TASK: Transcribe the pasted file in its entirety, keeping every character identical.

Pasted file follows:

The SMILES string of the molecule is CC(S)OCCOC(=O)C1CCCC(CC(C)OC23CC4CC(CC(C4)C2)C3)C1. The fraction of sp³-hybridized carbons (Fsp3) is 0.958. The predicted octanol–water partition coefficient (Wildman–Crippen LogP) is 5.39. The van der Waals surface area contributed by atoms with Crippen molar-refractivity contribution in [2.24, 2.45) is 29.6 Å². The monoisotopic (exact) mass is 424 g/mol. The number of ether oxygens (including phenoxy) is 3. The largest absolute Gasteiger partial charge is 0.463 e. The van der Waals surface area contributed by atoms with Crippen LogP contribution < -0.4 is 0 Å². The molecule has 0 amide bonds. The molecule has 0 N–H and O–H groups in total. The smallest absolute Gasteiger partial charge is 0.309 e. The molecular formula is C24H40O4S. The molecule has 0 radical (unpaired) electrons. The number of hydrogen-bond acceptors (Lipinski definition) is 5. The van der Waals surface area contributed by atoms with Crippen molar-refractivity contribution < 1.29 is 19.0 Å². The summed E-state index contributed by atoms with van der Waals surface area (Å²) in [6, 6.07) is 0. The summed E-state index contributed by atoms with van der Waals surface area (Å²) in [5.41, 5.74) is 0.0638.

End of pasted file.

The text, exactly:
The SMILES string of the molecule is CC(S)OCCOC(=O)C1CCCC(CC(C)OC23CC4CC(CC(C4)C2)C3)C1. The fraction of sp³-hybridized carbons (Fsp3) is 0.958. The predicted octanol–water partition coefficient (Wildman–Crippen LogP) is 5.39. The van der Waals surface area contributed by atoms with Crippen molar-refractivity contribution in [2.24, 2.45) is 29.6 Å². The monoisotopic (exact) mass is 424 g/mol. The number of ether oxygens (including phenoxy) is 3. The largest absolute Gasteiger partial charge is 0.463 e. The van der Waals surface area contributed by atoms with Crippen LogP contribution < -0.4 is 0 Å². The molecule has 0 amide bonds. The molecule has 0 N–H and O–H groups in total. The smallest absolute Gasteiger partial charge is 0.309 e. The molecular formula is C24H40O4S. The molecule has 0 radical (unpaired) electrons. The number of hydrogen-bond acceptors (Lipinski definition) is 5. The van der Waals surface area contributed by atoms with Crippen molar-refractivity contribution < 1.29 is 19.0 Å². The summed E-state index contributed by atoms with van der Waals surface area (Å²) in [6, 6.07) is 0. The summed E-state index contributed by atoms with van der Waals surface area (Å²) in [5.41, 5.74) is 0.0638.